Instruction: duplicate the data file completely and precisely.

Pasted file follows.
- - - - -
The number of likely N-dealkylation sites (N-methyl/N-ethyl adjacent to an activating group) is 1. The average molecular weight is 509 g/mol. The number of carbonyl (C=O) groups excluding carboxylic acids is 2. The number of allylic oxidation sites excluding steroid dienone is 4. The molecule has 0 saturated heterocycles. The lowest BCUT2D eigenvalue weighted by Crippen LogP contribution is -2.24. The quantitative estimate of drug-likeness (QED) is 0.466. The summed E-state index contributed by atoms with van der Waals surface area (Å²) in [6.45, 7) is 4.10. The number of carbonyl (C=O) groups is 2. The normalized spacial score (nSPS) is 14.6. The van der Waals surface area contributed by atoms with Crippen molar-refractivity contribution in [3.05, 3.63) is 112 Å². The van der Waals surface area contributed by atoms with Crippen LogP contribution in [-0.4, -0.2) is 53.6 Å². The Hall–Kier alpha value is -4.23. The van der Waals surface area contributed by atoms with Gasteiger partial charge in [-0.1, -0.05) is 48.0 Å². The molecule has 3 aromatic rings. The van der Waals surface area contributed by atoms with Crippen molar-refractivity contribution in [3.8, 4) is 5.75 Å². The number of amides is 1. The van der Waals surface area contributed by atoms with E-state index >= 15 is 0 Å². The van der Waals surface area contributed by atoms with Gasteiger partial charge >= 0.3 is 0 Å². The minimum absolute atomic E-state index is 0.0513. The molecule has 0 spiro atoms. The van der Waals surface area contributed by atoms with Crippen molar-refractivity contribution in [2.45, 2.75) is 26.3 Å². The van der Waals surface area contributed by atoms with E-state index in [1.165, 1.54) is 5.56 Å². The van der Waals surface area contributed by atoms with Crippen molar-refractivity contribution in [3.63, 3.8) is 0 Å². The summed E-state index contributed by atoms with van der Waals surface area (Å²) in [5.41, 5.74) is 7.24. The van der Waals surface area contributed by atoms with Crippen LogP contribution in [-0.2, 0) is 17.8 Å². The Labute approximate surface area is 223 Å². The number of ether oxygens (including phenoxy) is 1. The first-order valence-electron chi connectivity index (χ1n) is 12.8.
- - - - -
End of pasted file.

The number of likely N-dealkylation sites (N-methyl/N-ethyl adjacent to an activating group) is 1. The average molecular weight is 509 g/mol. The number of carbonyl (C=O) groups excluding carboxylic acids is 2. The number of allylic oxidation sites excluding steroid dienone is 4. The molecule has 0 saturated heterocycles. The lowest BCUT2D eigenvalue weighted by Crippen LogP contribution is -2.24. The quantitative estimate of drug-likeness (QED) is 0.466. The summed E-state index contributed by atoms with van der Waals surface area (Å²) in [6.45, 7) is 4.10. The number of carbonyl (C=O) groups is 2. The normalized spacial score (nSPS) is 14.6. The van der Waals surface area contributed by atoms with Crippen molar-refractivity contribution in [3.05, 3.63) is 112 Å². The van der Waals surface area contributed by atoms with Crippen LogP contribution in [-0.4, -0.2) is 53.6 Å². The Hall–Kier alpha value is -4.23. The van der Waals surface area contributed by atoms with Gasteiger partial charge in [-0.1, -0.05) is 48.0 Å². The molecule has 3 aromatic rings. The van der Waals surface area contributed by atoms with Crippen molar-refractivity contribution in [3.8, 4) is 5.75 Å². The number of amides is 1. The van der Waals surface area contributed by atoms with E-state index >= 15 is 0 Å². The van der Waals surface area contributed by atoms with Gasteiger partial charge >= 0.3 is 0 Å². The minimum absolute atomic E-state index is 0.0513. The molecule has 0 spiro atoms. The van der Waals surface area contributed by atoms with Crippen molar-refractivity contribution in [2.45, 2.75) is 26.3 Å². The van der Waals surface area contributed by atoms with E-state index in [1.165, 1.54) is 5.56 Å². The van der Waals surface area contributed by atoms with Crippen molar-refractivity contribution in [3.63, 3.8) is 0 Å². The summed E-state index contributed by atoms with van der Waals surface area (Å²) in [5.41, 5.74) is 7.24. The van der Waals surface area contributed by atoms with Crippen LogP contribution in [-0.2, 0) is 17.8 Å². The Labute approximate surface area is 223 Å². The number of ether oxygens (including phenoxy) is 1. The first-order valence-electron chi connectivity index (χ1n) is 12.8.